Buchstab

BUCHSTAB, Anny (age 10)
BUCHSTAB, Nathan (age 42)
BUCHSTAB, Riva née WEISER (age 41)

The BUCHSTAB family received visas signed by by Emile Gissot, the Portuguese consul in Toulouse acting under instructions from Aristides de Sousa Mendes, on June 20, 1940.

The family crossed into Portugal in July 1940 and subsequently traveled from Lisbon to New York on the vessel Nyassa in April 1941.

Riva and Nathan BUCHSTAB

Riva and Nathan BUCHSTAB

Nathan and Anny BUCHSTAB

Nathan and Anny BUCHSTAB












Visa signed in Toulouse for Nathan BUCHSTAB

Visa signed in Toulouse for Nathan BUCHSTAB

Visa signed in Toulouse for Riva BUCHSTAB

Visa signed in Toulouse for Riva BUCHSTAB















Testimonial of Anny BUCHSTAB COURY

In May 1940, as the Germans had already invaded the Netherlands and Belgium and were approaching northern France, my mother and I took the last train leaving Lille for Paris with one small suitcase each. My father worked for Etablissements Kuhlmann, a company that had been requisitioned by the French government, and could not leave with us. Nonetheless, he had his bicycle packed and ready to flee at a moment’s notice. Twelve hours after my mother and I left, my father woke up and saw a truck with his company’s logo on it in the street, and was told that the Germans had arrived in Lille, and he should leave. He locked the apartment, jumped on the truck, never to return.

My mother and I went to his company’s office in Paris and told them we were heading for Rennes. My father rejoined us there. While we were in Rennes, Paris was taken. We fled to Grenoble by train, where my father went to work at the Kuhlmann plant there. We rented an apartment, I started school, and we lived there for a few weeks, maybe a month. Then my father felt it wasn’t safe and sent my mother and me to live with friends in Toulouse. When things started heating up near Grenoble, my father decided to come join us on the same day that my mother had bought tickets for us to return to Grenoble to rejoin him… fortunately, he arrived before we left… no texting back then!!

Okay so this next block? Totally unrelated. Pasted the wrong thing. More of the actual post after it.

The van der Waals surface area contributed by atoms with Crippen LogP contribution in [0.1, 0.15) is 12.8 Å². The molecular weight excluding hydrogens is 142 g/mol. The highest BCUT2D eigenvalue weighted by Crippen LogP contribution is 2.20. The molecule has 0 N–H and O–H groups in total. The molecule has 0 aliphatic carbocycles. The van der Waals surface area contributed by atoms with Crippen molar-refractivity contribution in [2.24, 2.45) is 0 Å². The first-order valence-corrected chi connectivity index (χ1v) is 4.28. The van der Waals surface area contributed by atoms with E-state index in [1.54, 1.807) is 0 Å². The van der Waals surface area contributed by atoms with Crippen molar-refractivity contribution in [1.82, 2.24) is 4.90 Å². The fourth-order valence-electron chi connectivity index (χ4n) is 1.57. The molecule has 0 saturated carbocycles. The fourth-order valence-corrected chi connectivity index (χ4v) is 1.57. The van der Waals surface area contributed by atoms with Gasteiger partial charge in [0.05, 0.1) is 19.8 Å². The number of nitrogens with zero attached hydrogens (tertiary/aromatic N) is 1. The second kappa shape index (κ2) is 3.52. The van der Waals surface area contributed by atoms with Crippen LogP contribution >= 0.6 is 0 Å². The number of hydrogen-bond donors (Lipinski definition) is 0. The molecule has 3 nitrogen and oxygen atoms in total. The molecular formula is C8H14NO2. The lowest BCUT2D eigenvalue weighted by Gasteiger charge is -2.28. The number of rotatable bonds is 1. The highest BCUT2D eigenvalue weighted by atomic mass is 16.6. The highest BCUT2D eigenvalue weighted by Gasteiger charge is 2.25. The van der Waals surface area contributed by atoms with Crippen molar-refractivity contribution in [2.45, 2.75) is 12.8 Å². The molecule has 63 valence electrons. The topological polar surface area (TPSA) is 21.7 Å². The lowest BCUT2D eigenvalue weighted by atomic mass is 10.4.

While in Toulouse, my father heard rumors that people were exiting France through Spain into Portugal. Since public transportation was no longer available, he hired a taxi to take the 3 of us from Toulouse to Pau to obtain exit and transit visas to enable us to leave France, cross Spain and enter Portugal. We arrived in Pau in the morning, and he immediately went into the consulate to wait in line to request a visa. My mother and I had strict orders to stay in the taxi, not to leave the cab until he came back. At closing time, when those people still in line were told to return the next day, my father hid in the bathroom…. When he heard the cleaning people, he came out, found the office of the consul (I have no idea who this was), and got on his knees to beg for his family’s exit visa…. which he received. The taxi then took us to the border at Hendaye where we walked across the bridge and spent the night in a crowded hotel lobby on the Spanish side of the border. We got on a train the following day that took a very long time with little food… my mother would go find some (bad) dark bread every time the train stopped… this was the only type of bread available in Spain at that time, I believe.

In Portugal, I was sent to a boarding school in Carcavelos near Lisbon (St. Julian’s School) while my parents lived in Figueira da Foz; school was paid for by some Jewish organization. I believe that I was sent to boarding school so that my parents could spend their time figuring out how to leave Europe. I was not happy being separated from my parents.

We left Portugal in April 1941 on the Nyassa, bound for New York City. After some time in New York City, we settled in Fort Worth, Texas, where my father found work with Premier Oil and Refining Company. We began our new life there.